"There is a vast gulf between what clueless humans call "freedom of expression" and moral communication.  The key difference is that moral communication does not incite to violence, by castigating and vilifying a whole people. And yes, that means words and cartoons can act as murderous weapons! They embed themselves in the mind, especially of those already with axes to grind, and incite them to take precipitous action.

And lest we take that as a freak exception let us recall how Limbaugh once referred to Leftists as "cockroaches" e.g.


And the Nazis during the Third Reich regularly depicted the Jews in cartoons and films as "rats". E.g.


Was this free expression or free speech, given the horrific effect it had? Of course not! It was the most scurrilous, vile refuse and propaganda masquerading as speech. No form of propaganda is defensible, whether in books, film or cartoons. This is not free speech but hate speech. It defiles the user as it does the target, reducing each - via dehumanization. See the Nazi material produced on the Jews in the preceding link."

Back to the SPLC again:

"Murray and Herrnstein described Richard Lynn, whose work they relied on more than any other individual, as “a leading scholar of racial and ethnic differences.” In his many subsequent defenses of Lynn, Murray neglected to mention the many serious methodological criticisms of Lynn’s work, or his contributions to white supremacist publications including VDARE.com, American Renaissance and Mankind Quarterly, the last of which Lynn also serves on the editorial staff of.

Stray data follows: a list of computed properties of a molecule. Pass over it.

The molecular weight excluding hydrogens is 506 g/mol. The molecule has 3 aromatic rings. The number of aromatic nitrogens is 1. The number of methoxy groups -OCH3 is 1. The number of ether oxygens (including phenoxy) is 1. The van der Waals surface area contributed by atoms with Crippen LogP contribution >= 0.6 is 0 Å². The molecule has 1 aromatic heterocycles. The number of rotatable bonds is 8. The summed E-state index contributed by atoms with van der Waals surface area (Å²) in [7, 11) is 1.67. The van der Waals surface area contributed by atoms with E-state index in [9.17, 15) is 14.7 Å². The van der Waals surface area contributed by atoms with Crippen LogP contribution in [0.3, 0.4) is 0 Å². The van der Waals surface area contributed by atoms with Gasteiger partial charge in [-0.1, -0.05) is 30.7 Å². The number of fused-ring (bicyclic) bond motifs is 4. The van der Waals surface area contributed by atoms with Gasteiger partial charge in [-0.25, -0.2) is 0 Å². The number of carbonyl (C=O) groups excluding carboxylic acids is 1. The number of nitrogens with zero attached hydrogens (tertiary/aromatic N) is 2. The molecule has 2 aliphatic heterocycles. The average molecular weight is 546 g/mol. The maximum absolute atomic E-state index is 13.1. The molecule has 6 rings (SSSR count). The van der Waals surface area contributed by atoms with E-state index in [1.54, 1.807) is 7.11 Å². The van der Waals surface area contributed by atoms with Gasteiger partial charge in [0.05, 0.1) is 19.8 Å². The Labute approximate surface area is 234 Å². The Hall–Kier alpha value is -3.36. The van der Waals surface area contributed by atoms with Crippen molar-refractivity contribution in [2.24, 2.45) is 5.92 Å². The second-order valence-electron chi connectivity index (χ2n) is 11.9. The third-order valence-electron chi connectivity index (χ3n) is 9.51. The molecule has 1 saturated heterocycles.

The Bell Curve not only relied on “tainted sources” like Lynn, but is itself making a fundamentally eugenic argument. The central, and most controversial chapter of the book, focuses on the threat of “dysgenesis,” a term that Murray and Herrnstein claimed to have borrowed from population biology, but which in actuality was coined and has been used exclusively by eugenicists to describe the problem that their policy proposals were intended to fix. Dysgenesis refers to the supposed genetic deterioration of a population, but while Murray and Herrnstein wrote as though it represents mainstream science, dysgenesis is not considered to be a real phenomenon by modern evolutionary biologists. It is widely accepted only among the “scholars of racial and ethnic differences” that appear so prominently in The Bell Curve’s bibliography."

In other words, like Goebbels' own distorted eugenics (applied to Jews),  Murray and Herrnstein's is also tainted by pseudo-science, yet has the disproportional effect of undermining the fundamental fabric of our society if taken seriously. Again, why should anyone have to waste gray matter rebutting this offal any more than Goebbel's comparison of Jews to fleas? The point is there is no intellectual rebuttal possible that will persuade the minions who emotionally  gravitate to these toxic notions, given they use the notions as points of support for their racist beliefs. Hence, best to not to allow the emotional chords to be excited in the first place!